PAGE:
Hidden mobility disability (HMD) means being able to walk independently but only for a short distance and being able to stand unsupported but only for a brief time, without serious health consequences.
Those of us with a hidden mobility disability may accept the myth that we just need to exercise more or “push through” when we find it increasingly painful to walk very far or to stand unsupported. We can be slow to realize that we have an actual disability and that we are part of a group that has been invisible up to now.
“I thought it was just my problem.”
In fact we may have our own internalized biases to examine. When confronted with persons who cannot walk at all, it is easy to feel guilty about asking for help when one can walk a bit. We often find ourselves in situations where we are being expected or pressured to walk further than we comfortably can, or to stand too long. It takes courage to say to an able-bodied person, “No, I won’t.”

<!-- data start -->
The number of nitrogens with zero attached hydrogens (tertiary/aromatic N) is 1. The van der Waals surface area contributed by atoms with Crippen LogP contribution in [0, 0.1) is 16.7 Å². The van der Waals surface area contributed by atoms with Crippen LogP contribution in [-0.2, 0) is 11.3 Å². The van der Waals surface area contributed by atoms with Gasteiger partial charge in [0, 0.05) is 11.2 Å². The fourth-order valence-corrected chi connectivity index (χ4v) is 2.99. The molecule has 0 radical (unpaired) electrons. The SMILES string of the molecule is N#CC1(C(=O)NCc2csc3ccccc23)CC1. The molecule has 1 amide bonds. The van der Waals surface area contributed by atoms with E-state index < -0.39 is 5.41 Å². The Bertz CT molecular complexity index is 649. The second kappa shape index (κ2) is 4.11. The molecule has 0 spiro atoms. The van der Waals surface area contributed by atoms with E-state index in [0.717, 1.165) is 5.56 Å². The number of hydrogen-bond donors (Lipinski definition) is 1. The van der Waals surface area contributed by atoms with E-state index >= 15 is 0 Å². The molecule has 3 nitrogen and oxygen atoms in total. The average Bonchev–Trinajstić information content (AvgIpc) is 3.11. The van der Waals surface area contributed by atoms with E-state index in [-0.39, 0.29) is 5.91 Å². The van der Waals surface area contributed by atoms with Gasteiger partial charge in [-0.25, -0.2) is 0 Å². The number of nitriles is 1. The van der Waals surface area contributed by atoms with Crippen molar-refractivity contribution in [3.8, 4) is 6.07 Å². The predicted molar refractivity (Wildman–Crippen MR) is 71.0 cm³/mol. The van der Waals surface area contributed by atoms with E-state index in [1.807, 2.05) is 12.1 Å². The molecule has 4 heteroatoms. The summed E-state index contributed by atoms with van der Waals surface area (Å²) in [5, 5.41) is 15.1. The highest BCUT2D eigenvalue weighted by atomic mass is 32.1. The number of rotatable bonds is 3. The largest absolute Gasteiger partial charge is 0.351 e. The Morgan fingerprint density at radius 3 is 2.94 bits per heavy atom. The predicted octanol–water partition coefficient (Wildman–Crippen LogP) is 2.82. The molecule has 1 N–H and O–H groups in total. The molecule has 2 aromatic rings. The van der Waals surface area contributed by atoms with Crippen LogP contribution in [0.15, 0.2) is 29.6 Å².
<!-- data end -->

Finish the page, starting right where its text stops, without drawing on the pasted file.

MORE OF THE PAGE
While our limitation is mobility, our issues are different than those with visible mobility disabilities who use wheelchairs or scooter. Their focus is maneuverability. Our barriers are:
- Distance: 35 feet is ok; 100 feet is too far.
- Standing: 1-2 minutes is ok; 5 minutes is too long.
See our HMD Fact Sheet for more specifics about what we know about the lived experience of those with hidden mobility disabilities.